A final view into the future, then, should spell out more clearly what some of those shared goals might be. What’s clear is that the sector will have a critical role in unlocking minds, educating and engaging the public. Within our time horizon of 2030 there will be a ‘double hit’ for example when you consider the region’s social capital (or skilled people, to you and I). The demand for low-skilled jobs will drop dramatically as our economy continues to shift up the value chain towards industries based around intellectual property and key sectors such as low carbon goods and services. At the same time we have a worrying skills ‘bubble’ in the pipeline, with half of our current workforce not making it past A-levels at present. Museums can and should be in the frontline of creating a new culture of learning that ensures we are not left behind in the skills race. The challenge today, with an eye on 2030, will be for museums to identify the topics and areas that are important, economically, which they can explore and bring to life for students young and old; here they should connect with local partners who are driving economic strategy and forecasting. Museums will also have a shared goal of keeping our minds ticking over. The fastest growing audiences in the next twenty years will be the over 60s, as our society grows significantly older and greyer. This is a critical mission, particularly where museums can overcome isolation, connect with social histories that will stimulate memories, and respond pro-actively to the notion of new skills and new employment for people in their ‘third age’. There is a third, almost didactic role for museums, working collectively, and that is to be part of efforts to create a genuinely sustainable future. As centres of experience rather than consumerism, museums immediately offer an alternative to the ‘consume at all costs’ culture that has successfully damaged or destroyed 60% of our planet’s ecosystems. Beyond this role, they can also access the ‘headspace’ within which we need a dramatic shift in thinking and values; technical ‘fixes’ for climate change for example are already reaching the limits of their application as we realise that it is behavioural change and our shared culture that will be pivotal in handing a habitable planet over to future generations. By 2050 we need to have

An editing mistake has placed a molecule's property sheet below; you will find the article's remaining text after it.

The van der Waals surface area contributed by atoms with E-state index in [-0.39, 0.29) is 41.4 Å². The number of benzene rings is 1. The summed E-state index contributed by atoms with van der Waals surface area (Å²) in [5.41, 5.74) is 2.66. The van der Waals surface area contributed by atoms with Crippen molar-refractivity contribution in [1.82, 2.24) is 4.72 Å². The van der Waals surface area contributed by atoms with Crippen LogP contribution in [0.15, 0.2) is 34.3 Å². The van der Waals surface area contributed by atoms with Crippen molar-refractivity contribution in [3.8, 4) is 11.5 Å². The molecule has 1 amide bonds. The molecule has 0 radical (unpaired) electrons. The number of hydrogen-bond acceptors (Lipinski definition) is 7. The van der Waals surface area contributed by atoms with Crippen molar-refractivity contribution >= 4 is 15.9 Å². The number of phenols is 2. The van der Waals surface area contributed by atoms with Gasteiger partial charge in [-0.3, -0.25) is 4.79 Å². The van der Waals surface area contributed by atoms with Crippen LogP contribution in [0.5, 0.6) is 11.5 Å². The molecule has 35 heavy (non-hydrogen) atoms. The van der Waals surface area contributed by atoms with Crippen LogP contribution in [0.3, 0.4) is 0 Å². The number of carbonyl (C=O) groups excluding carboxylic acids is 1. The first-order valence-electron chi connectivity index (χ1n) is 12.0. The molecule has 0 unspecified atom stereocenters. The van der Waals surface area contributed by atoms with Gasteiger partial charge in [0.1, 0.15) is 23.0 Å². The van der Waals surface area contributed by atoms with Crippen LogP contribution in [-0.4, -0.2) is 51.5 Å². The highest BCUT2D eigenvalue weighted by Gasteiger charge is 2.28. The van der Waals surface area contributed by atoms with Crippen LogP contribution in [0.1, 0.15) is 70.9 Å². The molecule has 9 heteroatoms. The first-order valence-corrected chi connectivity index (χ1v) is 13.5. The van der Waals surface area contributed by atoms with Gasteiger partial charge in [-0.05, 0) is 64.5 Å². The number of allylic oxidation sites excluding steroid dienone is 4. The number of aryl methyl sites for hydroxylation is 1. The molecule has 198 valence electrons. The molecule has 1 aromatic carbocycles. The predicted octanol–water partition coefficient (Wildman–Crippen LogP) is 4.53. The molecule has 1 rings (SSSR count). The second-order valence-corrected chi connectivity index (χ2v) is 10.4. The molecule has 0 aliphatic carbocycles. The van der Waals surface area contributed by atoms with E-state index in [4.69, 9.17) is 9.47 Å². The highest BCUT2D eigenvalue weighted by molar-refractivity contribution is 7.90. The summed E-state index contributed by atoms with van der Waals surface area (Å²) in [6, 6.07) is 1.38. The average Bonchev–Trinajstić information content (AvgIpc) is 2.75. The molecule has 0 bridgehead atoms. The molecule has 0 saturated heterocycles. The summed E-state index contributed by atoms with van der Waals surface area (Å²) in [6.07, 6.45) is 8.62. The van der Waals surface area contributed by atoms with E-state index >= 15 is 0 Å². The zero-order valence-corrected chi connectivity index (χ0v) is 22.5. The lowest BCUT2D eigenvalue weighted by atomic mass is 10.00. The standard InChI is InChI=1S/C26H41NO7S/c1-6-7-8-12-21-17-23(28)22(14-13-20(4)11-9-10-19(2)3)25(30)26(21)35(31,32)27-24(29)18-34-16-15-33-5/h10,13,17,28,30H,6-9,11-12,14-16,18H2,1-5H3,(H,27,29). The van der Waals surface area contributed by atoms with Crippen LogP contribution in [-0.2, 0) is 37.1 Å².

reduced our carbon emissions by a phenomenal 80% or more, and this requires a complete change in the way we view the world. It’s a change that museums can help to deliver. Sustainability messages sold as drab calls to constrain consumption, use less and lower your expectations have been failing spectacularly for a generation or more; museums can bring delight, intrigue and play to this mission, in many ways they are perfectly placed for it. This final notion of creating delight is an apt place to end an exploration of 2030. Today many are focused on survival, both within the museum sector and beyond, but across a longer time frame there is an opportunity to create universal delight that make places more characterful, that makes minds more inquisitive and makes communities stronger. One recent study revealed that the use of social networks like Twitter possibly releases the brain hormone ‘oxytocin’, also known as the ‘cuddle’ chemical that makes people feel trust, security, less anxiety and possibly even turned on. It’s all about connecting with people, and interacting, in a delightful way. If museums are a social network of the future then they need to set their sights too on the cuddle chemical as their central indicator of success; or as they call it in Tameside, generating more ‘moments of magic’ through museums. This is the future. It is ours to create.